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On June 2, 1829, the University grandly installed Josiah Quincy (1772-1864) as its 15th president. The dazzling Commencement Day ceremony proved a false harbinger. For if John Thornton Kirkland was Harvard’s best-loved chief executive, Josiah Quincy soon plummeted to the opposite pole.
According to his son, Quincy had hoped to create a Harvard that produced “high-minded, high-principled, well-taught, well-conducted, well-bred gentlemen.” Unfortunately, Quincy never got his finger on the inner pulse of student life. Within five years, his rough touch tripped off one of the most destructive and divisive student disorders in Harvard history.
During the winter of 1833-34, an argument between a student and a tutor (possibly a professor) prompted disciplinary action against several students. Classmates protested in word and deed, breaking the tutor’s windows and furniture, and ringing the College bell at night. By May 29, the College felt compelled to send the entire sophomore Class home.
Having found no one to charge for some $300 in window damage, Quincy called on the Middlesex County grand jury to investigate. The interjection of outside authority proved a fatal violation of ancient academic protocol. The ensuing student riots produced mounds of broken glass and furniture, bomb damage in the chapel, a black flag fluttering over Holworthy Hall, and an effigy of Quincy dangling from the Rebellion Tree (so designated by student rioters of 1818). The grand-jury investigation yielded no actionable results. Undergraduate enrollment nosedived, as many existing students left and prospective students looked elsewhere.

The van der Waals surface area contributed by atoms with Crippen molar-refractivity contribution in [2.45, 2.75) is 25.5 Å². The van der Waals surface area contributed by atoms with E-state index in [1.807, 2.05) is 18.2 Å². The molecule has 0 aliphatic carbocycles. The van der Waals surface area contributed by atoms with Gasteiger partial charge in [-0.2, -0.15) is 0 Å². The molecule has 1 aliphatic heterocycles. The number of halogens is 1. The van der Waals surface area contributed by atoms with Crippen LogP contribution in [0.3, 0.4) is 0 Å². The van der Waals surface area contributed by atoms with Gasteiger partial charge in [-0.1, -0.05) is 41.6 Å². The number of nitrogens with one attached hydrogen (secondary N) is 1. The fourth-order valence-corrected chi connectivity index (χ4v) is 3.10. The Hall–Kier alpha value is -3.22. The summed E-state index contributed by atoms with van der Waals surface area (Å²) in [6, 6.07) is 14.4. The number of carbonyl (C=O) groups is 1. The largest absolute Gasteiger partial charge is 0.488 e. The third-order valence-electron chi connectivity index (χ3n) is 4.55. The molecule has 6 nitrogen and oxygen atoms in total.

To make matters worse, Quincy took the grading system (introduced by the reforms of 1825) and transformed it into a rigid and much-hated “Scale of Merit,” which consisted of an eight-point spread applied to every recitation in class, with various demerits for behavioral infractions. Quincy himself kept score.
On the positive side, Quincy championed academic freedom and produced a valuable “History of Harvard University” (1840). While researching this two-volume work in the Harvard Archives, Quincy discovered an original sketch of the VERITAS seal in College record books from the winter of 1643-44. For reasons unknown, the motto had never before been used. Meanwhile, Harvard had adopted two other mottoes. Atop a huge tent in the Yard on Sept. 8, 1836, a white banner publicly displayed the VERITAS seal for the first time during the Harvard Bicentennial (which also brought the first singing of “Fair Harvard”). The Harvard Corporation officially adopted the motto in 1843, setting off a four-decade tug of war between VERITAS (“Truth”) and the previous motto CHRISTO ET ECCLESIAE (“For Christ and Church”).
With Quincy’s support, Harvard also established its first research division, the Astronomical Observatory, in 1839. Six years later, Quincy retired and returned to Boston.